Russia’s invasion of Ukraine has profoundly affected nearly every aspect of the global economy, from food and energy security to supply chains and financial markets. The World Bank (June 2022) estimates that the 2021 5.5% rebound global growth is therefore expected to drop to 2.9% y/y in 2022. This slowdown has also been caused by fading pent-up demand from the pandemic, high inflation, and the withdrawal of policy support in major industrialized economies. The International Monetary Fund suggests that the United States and Eurozone are projected to expand by 3.7% and 2.8%, respectively, while China is expected to grow by 4.4% in 2022, a decline from the estimated 8.1% growth in 2021. In addition, the World Bank anticipates moderate growth from Georgia’s neighbors this year: Armenia (+3.5% y/y), Azerbaijan (+2.7% y/y), and Turkey (+2.3% y/y). The Russian economy, on the other hand, is expected to fall by 8.9% y/y. Moreover, supply chain disruptions, increasing energy prices, and worsening financial conditions have all led to downward revisions for projected growth in advanced economies. The economic growth in advanced economies is expected to reach only 2.6% in 2022 – 1.2 pp below previous forecasts. Expansion in emerging markets and developing economies (EMDEs) have equally been adjusted downwards, measuring 3.4% y/y compared to the 6.6% growth of 2021.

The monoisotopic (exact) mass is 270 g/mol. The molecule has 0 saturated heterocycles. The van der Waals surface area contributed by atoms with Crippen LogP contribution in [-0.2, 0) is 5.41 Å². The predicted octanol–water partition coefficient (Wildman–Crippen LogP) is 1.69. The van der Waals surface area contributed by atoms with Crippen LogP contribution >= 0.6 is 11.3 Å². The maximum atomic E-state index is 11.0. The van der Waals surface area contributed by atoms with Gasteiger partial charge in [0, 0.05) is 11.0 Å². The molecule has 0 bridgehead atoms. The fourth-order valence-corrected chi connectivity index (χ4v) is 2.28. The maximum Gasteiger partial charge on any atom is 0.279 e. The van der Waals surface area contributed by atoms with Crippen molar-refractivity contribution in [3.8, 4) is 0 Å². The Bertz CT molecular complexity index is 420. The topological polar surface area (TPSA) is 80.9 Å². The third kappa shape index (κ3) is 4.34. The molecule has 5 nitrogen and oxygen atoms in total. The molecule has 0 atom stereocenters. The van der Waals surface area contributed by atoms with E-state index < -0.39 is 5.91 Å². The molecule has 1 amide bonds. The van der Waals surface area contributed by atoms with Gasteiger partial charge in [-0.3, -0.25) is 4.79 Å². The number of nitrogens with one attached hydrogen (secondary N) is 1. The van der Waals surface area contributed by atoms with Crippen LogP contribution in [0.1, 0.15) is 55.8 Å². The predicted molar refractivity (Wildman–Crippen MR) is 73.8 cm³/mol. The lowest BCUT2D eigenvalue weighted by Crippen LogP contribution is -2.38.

According to Geostat’s latest GDP growth estimates, the Georgian economy grew by 14.4% y/y in the first quarter of 2022 (due to eased travel restrictions, accelerating growth in partner economies, and recovering production processes), which had a positive effect on Georgia’s external trade balance. Prior to Russia’s invasion of Ukraine, the Georgian economy was recovering from the pandemic, which was also supported by increased domestic activity and external demand. Besides growing exports and a gradually increasing number of tourists, in the first two months of 2022, there was a significant rise in instant money transfers.